The pressure to be perfect can weigh heavy, especially on a mother. That amount of pressure never came from you because you never attempted to prove to me (or anyone) that being perfect was a part of life. You allowed me to not only see your mistakes, but understand them. You never hid failure, which only made your successes more powerful. You let me see you cry. I’ve seen you get frustrated. I’ve watched you struggle. You never forced me to do sports or dancing. You allowed me to choose but never to quit. You never made me feel like I was wrong, even if you politely told me I wasn’t right. You never gossiped! Not only did you teach me about imperfections, but more importantly, you never pointed out those of others. You let me learn about the struggles of life through my own personal experiences, rather than using others’ misfortunes as an example. You let me fall in love, even when you knew I’d fall on my face. You didn’t always tell me to immediately get up after I got knocked down. You were there to pick me up, dry my tears, and assure me it would be OK. You never told me “I told you so.” You helped me embrace my mistakes instead of just correcting them. You proved that weaknesses can grow into strengths, and that strengths can sometimes become your weaknesses. You taught me that mistakes were bound to happen, and righting a wrong was the only way to grow.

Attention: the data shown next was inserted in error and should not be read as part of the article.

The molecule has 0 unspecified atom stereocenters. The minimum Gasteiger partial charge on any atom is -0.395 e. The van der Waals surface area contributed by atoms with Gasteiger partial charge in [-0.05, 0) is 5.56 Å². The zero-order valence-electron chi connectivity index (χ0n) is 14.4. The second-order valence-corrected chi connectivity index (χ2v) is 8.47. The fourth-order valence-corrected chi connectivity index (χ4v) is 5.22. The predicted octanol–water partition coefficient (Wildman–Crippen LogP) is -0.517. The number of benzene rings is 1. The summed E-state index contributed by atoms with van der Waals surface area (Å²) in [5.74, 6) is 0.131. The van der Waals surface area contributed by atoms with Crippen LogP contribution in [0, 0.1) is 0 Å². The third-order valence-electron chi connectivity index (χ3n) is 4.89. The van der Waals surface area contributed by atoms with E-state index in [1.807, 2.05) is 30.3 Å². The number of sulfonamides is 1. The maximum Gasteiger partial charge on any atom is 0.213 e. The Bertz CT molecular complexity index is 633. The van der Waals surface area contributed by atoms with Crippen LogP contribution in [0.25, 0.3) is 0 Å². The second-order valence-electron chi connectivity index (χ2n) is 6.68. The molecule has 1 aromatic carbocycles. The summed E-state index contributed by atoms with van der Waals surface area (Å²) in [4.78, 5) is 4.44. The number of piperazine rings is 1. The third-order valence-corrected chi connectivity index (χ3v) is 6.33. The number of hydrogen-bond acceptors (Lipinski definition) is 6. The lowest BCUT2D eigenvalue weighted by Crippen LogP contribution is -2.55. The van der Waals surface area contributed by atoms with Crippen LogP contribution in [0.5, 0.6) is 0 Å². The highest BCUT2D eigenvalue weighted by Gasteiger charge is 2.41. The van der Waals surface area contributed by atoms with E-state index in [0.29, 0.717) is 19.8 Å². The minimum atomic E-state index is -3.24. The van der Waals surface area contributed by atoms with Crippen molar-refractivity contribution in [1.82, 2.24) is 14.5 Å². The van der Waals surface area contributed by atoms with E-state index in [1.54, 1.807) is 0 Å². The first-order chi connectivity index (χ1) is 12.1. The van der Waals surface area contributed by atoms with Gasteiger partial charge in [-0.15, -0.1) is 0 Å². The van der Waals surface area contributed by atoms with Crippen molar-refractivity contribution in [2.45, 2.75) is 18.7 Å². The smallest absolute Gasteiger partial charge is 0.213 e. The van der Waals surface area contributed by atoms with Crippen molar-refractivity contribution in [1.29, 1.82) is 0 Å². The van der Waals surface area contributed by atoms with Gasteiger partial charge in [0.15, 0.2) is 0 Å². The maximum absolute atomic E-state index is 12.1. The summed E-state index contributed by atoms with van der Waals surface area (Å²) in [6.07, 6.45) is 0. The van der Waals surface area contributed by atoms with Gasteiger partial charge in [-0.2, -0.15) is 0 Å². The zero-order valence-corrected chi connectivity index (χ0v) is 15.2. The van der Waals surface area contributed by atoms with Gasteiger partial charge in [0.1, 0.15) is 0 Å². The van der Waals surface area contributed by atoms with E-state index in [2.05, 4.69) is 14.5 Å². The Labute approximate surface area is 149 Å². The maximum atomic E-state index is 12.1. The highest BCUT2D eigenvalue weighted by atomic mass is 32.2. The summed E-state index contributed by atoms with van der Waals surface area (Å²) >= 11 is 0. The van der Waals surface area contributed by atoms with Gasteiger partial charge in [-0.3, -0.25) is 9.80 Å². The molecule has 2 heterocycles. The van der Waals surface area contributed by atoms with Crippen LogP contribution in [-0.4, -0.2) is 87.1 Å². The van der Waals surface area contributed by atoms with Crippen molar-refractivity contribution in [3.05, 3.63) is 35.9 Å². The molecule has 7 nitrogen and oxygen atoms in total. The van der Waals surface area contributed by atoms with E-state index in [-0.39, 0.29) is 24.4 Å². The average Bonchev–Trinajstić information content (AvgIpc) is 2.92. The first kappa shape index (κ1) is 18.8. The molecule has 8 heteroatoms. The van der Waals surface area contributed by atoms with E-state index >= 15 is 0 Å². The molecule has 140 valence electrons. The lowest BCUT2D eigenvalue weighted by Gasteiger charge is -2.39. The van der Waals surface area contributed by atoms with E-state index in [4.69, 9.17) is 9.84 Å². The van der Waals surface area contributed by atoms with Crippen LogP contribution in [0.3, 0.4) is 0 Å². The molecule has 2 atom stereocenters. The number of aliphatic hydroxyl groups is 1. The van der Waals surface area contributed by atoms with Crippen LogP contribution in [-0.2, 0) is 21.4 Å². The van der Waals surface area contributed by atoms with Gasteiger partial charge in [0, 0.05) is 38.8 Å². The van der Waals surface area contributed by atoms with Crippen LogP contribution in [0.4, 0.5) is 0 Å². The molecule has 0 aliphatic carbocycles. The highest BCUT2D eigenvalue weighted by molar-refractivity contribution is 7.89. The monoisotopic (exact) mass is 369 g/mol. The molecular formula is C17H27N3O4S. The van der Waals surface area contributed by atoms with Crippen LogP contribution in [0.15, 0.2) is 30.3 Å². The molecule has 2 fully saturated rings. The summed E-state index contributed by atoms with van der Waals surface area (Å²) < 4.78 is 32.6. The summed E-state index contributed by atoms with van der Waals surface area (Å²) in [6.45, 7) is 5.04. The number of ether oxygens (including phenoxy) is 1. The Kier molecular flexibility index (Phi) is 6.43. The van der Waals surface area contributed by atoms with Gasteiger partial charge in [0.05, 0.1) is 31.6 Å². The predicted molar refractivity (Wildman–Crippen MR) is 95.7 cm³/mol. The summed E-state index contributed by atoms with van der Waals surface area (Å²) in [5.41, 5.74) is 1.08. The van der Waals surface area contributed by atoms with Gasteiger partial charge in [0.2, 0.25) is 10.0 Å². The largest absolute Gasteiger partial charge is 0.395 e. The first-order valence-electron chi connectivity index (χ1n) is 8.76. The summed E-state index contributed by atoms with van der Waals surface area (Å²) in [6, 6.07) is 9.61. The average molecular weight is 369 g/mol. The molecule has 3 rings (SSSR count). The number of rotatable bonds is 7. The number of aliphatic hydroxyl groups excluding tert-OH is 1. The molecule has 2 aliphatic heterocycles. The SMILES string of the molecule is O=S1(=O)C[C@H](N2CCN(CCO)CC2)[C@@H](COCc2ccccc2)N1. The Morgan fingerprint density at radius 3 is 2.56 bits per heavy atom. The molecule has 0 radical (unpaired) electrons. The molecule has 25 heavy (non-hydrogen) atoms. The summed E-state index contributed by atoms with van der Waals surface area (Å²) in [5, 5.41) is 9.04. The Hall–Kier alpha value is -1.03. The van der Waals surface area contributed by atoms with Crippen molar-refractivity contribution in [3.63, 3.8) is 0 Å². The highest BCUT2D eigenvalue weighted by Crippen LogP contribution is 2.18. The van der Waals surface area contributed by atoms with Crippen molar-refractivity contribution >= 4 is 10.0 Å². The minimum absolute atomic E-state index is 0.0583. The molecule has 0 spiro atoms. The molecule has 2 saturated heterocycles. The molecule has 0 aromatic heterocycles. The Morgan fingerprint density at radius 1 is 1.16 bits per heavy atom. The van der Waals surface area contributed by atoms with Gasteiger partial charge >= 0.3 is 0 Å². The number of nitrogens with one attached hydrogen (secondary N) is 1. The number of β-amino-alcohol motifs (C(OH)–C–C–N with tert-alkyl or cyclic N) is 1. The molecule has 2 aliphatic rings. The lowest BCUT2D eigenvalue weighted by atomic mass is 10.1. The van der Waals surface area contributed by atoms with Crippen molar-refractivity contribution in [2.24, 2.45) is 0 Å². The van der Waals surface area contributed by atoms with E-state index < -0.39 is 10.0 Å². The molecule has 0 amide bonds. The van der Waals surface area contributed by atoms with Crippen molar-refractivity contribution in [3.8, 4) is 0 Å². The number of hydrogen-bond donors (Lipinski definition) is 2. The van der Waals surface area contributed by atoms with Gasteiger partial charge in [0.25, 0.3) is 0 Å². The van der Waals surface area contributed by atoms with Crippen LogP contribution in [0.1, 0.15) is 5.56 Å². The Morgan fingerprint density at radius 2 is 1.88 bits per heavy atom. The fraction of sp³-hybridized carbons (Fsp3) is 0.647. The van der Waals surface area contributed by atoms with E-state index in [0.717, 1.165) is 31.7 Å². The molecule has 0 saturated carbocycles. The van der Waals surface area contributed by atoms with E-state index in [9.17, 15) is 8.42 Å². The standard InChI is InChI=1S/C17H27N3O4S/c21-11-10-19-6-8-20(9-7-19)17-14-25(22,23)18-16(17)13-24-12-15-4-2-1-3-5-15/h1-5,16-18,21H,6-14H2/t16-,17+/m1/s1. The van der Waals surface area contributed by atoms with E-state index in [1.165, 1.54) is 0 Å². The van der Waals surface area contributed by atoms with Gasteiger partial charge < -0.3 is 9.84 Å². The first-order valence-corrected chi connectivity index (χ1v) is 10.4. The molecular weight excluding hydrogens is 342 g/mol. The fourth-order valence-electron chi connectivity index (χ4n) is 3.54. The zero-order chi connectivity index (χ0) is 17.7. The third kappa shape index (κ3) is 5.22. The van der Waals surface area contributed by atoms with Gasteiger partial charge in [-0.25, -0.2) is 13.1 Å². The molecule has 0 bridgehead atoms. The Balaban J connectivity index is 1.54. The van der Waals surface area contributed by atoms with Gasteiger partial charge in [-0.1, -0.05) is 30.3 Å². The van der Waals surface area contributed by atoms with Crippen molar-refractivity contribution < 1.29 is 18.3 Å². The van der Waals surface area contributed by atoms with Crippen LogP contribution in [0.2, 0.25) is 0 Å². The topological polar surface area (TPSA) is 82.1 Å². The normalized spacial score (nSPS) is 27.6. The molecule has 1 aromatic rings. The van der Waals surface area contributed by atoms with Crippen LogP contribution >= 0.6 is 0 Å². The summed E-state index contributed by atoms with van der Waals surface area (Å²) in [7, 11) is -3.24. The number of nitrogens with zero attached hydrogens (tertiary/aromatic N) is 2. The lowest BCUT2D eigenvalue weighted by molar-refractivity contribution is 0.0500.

The house was never spotless. The laundry was always out of control. Our school uniforms weren’t ironed every day. The beds were rarely made. We were normally 20 minutes late to everything. The bills weren’t always paid on time. Your hair wasn’t always fixed. Your make-up was bare minimum. You always cut my bangs crooked. The grass was sometimes overgrown. You usually blamed your loud gas on an invisible bullfrog. Our grades weren’t always A’s. Our homework wasn’t always turned in on time. You sometimes raised your voice. Every so often, you made empty threats. You never enforced our bedtime. You let us watch R-rated movies when we were probably too young. We didn’t always make it to church every Sunday. We ate fast food when you didn’t feel like cooking. Occasionally, you took a brief midday nap when you felt overwhelmed. And just once, you actually caused a small grease fire when you accidentally left the stove on. You made mistakes. We all do. Because of you allowing me to recognize mistakes instead of shaming them, I don’t feel pressured to be perfect either. In truth, Mom, you raised me in an imperfect world. Through all the non-perfect things you’ve done in your lifetime … you made one hell of a perfect mom.
I’m so thankful to have had you as a guide through life and motherhood. Thank you for owning your faults, apologizing when you are wrong, and always reminding me that “accidents happen.”
With all my (imperfect) love,